Monday, September 28, 2009
I spent the last two days going from one store to another looking for a new serger. For those of you that do not sew, a serger is an overlock machine that gives you those nice finished seams in store bought clothing. Those of us that do sew know that some items just can not be made in a professional manner without one of these little machines.
I have seen numerous brands and although they all do basically the same thing, some of them could break the bank. I even have been looking on ebay to see what is available, so I have let my fingers do the walking and not just spent the day driving all over town. I have spoken to dealers that were knowledgeable and some that I was not sure if they new what they were selling and I am still not ready to take the plunge.
The serger I have has been in the family for the last 15 yrs and although it still runs it needs to be retired to a backup and not my primary machine. As all of you out there that sew know, buying a new machine is a big decision that requires "test driving" numerous models and asking tons of questions. So my quest continues and I hope that by next week at this time I will be the proud owner of a new serger that will meet my needs.
Wish me luck, or at least wish me patience so that I don't loose my mind as well as my wallet along the way.
Sunday, September 27, 2009
Fall is in the air and it is time to take out the Autumn decor for your home. I love changing my table decor with the seasons and up until lately have been using some really yucky plastic placemats. I wondered how many out there are doing the same thing, so I decided to work on some seasonal placemats to welcome in the cooler weather.
My favorite so far is this dark green set that features the falling leaves of autumn in a nine patch design. They are made of cotton fabric and quilted in a cross hatch design using cotton batting.
Another item I listed today is a cute set of Scarecrow Potholders that are large enough to use as hot pads or trivets to protect your table or countertops. They are made using cotton fabrics and have a layer of insul-brite and cotton batting to keep you hands protected from hot pots and pans.
Last but certainly not least is a second set of Fall Placemats that are reversible, giving you added wear.
They are made using cotton fabrics and are quilted in an all over meandering design using polyester batting.
With Autumn arriving I think I will be doing some more seasonal items along with my usual quilting. Tomorrow is another day and I will let you all know how things turn out in Monday's Mayhem.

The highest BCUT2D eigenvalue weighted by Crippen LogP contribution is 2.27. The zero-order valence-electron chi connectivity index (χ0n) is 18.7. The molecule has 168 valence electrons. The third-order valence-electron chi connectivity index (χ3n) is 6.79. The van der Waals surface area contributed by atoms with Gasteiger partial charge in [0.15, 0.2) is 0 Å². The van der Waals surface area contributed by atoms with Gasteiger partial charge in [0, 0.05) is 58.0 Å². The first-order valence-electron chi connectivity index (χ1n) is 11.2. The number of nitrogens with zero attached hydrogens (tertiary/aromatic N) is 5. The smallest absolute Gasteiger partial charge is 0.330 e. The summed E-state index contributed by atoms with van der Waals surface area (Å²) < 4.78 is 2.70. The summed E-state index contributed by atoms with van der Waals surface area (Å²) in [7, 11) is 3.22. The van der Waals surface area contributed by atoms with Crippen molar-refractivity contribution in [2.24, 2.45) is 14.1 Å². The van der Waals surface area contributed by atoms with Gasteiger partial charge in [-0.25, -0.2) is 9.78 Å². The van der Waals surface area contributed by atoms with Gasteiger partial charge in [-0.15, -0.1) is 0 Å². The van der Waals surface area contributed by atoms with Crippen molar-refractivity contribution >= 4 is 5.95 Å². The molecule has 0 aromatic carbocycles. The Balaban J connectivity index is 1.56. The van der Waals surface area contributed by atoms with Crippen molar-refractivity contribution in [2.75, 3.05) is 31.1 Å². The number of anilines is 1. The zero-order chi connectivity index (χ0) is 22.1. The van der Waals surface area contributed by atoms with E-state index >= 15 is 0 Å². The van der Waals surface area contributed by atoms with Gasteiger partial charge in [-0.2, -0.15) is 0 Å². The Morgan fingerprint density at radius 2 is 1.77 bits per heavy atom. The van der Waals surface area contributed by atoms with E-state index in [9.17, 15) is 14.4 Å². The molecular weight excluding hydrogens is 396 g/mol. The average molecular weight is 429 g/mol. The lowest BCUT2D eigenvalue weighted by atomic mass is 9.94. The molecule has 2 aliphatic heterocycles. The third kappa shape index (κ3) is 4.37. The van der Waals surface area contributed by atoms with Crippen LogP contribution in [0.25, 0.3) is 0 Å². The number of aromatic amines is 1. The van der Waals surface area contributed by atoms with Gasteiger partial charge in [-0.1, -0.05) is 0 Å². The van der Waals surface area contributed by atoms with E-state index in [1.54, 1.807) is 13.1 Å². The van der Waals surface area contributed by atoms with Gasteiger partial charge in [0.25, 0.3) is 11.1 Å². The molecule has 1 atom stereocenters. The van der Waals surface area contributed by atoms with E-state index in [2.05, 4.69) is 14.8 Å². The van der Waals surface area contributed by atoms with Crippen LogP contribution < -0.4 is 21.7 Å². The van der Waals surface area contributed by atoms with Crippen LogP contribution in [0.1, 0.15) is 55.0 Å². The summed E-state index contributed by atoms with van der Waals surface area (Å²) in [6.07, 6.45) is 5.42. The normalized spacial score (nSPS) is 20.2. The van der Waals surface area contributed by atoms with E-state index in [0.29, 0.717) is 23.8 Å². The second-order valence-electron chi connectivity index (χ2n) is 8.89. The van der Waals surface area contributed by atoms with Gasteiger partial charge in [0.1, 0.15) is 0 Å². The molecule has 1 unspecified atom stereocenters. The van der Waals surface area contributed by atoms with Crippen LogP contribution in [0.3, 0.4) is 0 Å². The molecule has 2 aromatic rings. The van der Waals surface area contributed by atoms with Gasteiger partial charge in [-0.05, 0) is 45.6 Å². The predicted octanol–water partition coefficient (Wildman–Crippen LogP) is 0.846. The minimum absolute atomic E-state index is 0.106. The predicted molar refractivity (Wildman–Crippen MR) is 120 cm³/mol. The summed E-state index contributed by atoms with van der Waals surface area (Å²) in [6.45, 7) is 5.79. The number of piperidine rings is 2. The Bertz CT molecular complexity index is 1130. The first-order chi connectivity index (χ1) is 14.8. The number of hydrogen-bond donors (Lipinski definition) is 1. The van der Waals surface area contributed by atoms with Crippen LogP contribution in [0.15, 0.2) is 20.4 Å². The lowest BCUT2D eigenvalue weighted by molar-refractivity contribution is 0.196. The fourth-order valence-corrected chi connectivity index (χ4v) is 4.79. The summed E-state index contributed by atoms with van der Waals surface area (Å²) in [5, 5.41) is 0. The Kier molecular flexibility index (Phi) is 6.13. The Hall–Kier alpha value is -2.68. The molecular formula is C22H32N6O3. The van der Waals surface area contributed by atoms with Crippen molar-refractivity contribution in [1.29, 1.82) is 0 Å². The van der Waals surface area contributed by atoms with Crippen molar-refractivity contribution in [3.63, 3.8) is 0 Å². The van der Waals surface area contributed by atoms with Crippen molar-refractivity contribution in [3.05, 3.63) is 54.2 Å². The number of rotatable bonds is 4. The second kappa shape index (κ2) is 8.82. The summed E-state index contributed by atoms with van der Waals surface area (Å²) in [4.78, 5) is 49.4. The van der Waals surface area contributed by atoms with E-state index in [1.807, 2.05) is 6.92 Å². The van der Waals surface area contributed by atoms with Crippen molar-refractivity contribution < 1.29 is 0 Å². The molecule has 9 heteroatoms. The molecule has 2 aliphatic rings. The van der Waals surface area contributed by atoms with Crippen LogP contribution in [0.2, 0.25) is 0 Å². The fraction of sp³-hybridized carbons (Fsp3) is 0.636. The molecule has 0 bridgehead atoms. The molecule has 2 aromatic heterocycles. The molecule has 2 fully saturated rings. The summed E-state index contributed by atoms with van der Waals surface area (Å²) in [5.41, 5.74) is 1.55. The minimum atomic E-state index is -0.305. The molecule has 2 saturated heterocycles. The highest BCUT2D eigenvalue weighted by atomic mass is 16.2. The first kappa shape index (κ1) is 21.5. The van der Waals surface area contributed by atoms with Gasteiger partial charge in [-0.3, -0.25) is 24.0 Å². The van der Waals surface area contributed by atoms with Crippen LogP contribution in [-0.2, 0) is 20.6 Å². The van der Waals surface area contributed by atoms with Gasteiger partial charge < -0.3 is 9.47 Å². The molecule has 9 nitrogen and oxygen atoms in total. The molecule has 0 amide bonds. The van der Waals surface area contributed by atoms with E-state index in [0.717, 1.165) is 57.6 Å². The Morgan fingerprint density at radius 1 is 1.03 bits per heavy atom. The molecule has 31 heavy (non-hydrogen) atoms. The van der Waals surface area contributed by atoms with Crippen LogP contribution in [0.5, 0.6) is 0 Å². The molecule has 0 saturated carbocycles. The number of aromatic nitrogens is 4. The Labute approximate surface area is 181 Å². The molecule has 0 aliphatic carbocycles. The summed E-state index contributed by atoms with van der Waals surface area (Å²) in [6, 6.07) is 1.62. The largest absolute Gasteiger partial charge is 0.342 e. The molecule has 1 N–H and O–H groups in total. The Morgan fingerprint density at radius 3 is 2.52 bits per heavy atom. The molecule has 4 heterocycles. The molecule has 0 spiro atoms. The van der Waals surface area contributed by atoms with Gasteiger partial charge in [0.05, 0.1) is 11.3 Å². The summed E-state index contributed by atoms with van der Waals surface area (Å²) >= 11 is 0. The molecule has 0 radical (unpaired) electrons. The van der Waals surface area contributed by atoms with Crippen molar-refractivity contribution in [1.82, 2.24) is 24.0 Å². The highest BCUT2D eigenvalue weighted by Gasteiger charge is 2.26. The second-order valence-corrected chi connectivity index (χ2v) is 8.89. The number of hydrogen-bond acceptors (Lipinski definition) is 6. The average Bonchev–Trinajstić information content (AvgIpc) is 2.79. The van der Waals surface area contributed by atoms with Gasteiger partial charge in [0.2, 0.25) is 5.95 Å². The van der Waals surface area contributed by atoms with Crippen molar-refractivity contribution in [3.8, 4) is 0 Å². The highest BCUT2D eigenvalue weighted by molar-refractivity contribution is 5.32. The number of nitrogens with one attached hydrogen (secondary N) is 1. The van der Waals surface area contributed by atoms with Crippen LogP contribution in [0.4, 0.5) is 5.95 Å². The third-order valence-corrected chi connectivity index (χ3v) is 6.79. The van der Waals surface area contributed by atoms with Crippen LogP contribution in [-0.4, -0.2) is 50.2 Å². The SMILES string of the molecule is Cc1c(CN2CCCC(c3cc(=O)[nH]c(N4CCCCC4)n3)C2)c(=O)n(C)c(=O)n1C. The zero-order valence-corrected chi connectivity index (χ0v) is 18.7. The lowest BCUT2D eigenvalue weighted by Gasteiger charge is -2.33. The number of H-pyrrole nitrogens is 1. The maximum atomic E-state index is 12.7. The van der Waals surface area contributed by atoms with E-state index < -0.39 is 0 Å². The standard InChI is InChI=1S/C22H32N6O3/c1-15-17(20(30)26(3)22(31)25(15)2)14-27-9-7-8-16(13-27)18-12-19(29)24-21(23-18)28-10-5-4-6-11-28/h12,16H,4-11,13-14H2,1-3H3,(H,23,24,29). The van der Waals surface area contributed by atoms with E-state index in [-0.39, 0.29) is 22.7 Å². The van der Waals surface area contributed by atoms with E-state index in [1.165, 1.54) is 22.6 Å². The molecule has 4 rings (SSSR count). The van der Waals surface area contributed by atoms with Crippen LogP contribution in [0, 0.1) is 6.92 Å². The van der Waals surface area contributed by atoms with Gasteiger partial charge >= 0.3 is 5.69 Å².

Saturday, September 26, 2009
This would make a great little gift pocket that you could stuff with any small goodie. I can just imagine this on my refrigerator door, a great place to leave notes for kids, husbands or friends.
2.) The next feature item is this beautiful pair of handmade chopstix. They are not only handy but versitile as the description states, "perfect for use on your next sushi or Chinese food run, or simply to put your hair up for an elegant touch to your attire". You can find these and many other lovely items at Wind and Rain Handmades http://www.etsy.com/shop.php?user_id=6204785
3.) With the holidays fast approaching what better way to deck the halls than by adding this festive "Christmas Tree Wall Hanging" to your decor. A fellow member of the Quiltsy Team, SieberDesigns, is the creator of this 13.75 X15.5 inch beauty. http://www.etsy.com/shop.php?user_id=6116896
Thursday, September 24, 2009
I am not an expert in this area but I will share some of the things I found out as I did some research for my own company.
There are many different companies and banks that can fill the need but I can not stress how important it is to do your research. When I first decided to do shows last year I Googled "merchant services" and I was given a number of options to choose from. I did my online research but there were many questions with the big one being about costs. Although very quick and easy to have a card reader especially a wireless one, it can add up to more than you are willing to spend.Some of the charges that can add up are:
1.) monthly service fees
2.) monthly wireless connections fee (just like a wireless phone fee)
3.) credit card processing fees, these vary between types of cards and sometimes depends on the amount being charged.
4.) statement fees (there is a charge for the company to provide you with a monthly statement of all transactions)
5.) equipment rental or purchase fees and a wireless card reader can run up into the hundreds of dollars.
Just be sure what you are getting and what it will cost before you sign any type of a contract. Some companies will offer a "no contract" setup but often these require that you process a minumum amount of transactions per month. When I was contacted by one company I was told that I could get a refurbished card reader and I later found out that these so called refurbished card readers would be obsolete within 4 months because of new laws concerning the type of printouts they were using. I found this out after researching the equipment model and cross referencing with a number of other companies. Just as with any purchase be sure of what you are getting and what it will cost you in the end.
The next two options can be accessed online through a wireless connection. You can check with the show organizers if there is wireless services available, sometimes it is free and sometimes there is a small charge. You could also use your own wireless connection card for your computer, if you own one or an iphone.